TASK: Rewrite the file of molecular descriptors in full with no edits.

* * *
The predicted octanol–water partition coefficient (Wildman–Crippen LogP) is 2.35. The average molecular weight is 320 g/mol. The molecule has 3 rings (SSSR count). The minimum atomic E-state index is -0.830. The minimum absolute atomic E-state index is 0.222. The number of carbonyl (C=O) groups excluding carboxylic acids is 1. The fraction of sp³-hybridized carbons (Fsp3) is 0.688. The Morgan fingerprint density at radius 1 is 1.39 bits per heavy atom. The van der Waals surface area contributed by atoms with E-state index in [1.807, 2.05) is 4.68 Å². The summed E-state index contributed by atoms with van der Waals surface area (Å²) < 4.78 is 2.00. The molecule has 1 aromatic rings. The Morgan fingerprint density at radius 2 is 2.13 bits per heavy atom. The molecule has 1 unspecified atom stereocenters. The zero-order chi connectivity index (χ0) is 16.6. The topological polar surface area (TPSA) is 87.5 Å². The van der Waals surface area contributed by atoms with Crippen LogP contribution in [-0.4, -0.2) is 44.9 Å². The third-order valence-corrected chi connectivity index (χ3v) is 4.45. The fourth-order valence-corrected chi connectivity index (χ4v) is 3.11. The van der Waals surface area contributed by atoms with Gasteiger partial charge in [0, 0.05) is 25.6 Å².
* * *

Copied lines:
The predicted octanol–water partition coefficient (Wildman–Crippen LogP) is 2.35. The average molecular weight is 320 g/mol. The molecule has 3 rings (SSSR count). The minimum atomic E-state index is -0.830. The minimum absolute atomic E-state index is 0.222. The number of carbonyl (C=O) groups excluding carboxylic acids is 1. The fraction of sp³-hybridized carbons (Fsp3) is 0.688. The Morgan fingerprint density at radius 1 is 1.39 bits per heavy atom. The van der Waals surface area contributed by atoms with E-state index in [1.807, 2.05) is 4.68 Å². The summed E-state index contributed by atoms with van der Waals surface area (Å²) < 4.78 is 2.00. The molecule has 1 aromatic rings. The Morgan fingerprint density at radius 2 is 2.13 bits per heavy atom. The molecule has 1 unspecified atom stereocenters. The zero-order chi connectivity index (χ0) is 16.6. The topological polar surface area (TPSA) is 87.5 Å². The van der Waals surface area contributed by atoms with Crippen LogP contribution in [-0.4, -0.2) is 44.9 Å². The third-order valence-corrected chi connectivity index (χ3v) is 4.45. The fourth-order valence-corrected chi connectivity index (χ4v) is 3.11. The van der Waals surface area contributed by atoms with Gasteiger partial charge in [0, 0.05) is 25.6 Å².